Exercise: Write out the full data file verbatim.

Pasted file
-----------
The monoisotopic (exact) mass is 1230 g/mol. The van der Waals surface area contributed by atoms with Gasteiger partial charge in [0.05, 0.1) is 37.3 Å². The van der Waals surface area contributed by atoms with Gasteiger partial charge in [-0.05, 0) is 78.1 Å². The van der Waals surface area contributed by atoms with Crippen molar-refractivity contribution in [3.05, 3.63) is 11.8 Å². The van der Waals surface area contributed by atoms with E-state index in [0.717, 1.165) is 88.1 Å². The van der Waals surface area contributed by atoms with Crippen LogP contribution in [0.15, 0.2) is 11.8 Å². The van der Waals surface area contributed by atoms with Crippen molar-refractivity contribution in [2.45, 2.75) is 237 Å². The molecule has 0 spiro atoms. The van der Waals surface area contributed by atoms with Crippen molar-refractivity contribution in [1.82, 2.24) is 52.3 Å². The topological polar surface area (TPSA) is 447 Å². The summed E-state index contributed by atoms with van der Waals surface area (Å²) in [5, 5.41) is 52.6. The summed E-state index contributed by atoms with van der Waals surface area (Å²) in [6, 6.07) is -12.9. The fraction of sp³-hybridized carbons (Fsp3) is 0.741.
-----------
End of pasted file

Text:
The monoisotopic (exact) mass is 1230 g/mol. The van der Waals surface area contributed by atoms with Gasteiger partial charge in [0.05, 0.1) is 37.3 Å². The van der Waals surface area contributed by atoms with Gasteiger partial charge in [-0.05, 0) is 78.1 Å². The van der Waals surface area contributed by atoms with Crippen molar-refractivity contribution in [3.05, 3.63) is 11.8 Å². The van der Waals surface area contributed by atoms with E-state index in [0.717, 1.165) is 88.1 Å². The van der Waals surface area contributed by atoms with Crippen LogP contribution in [0.15, 0.2) is 11.8 Å². The van der Waals surface area contributed by atoms with Crippen molar-refractivity contribution in [2.45, 2.75) is 237 Å². The molecule has 0 spiro atoms. The van der Waals surface area contributed by atoms with Crippen molar-refractivity contribution in [1.82, 2.24) is 52.3 Å². The topological polar surface area (TPSA) is 447 Å². The summed E-state index contributed by atoms with van der Waals surface area (Å²) in [5, 5.41) is 52.6. The summed E-state index contributed by atoms with van der Waals surface area (Å²) in [6, 6.07) is -12.9. The fraction of sp³-hybridized carbons (Fsp3) is 0.741.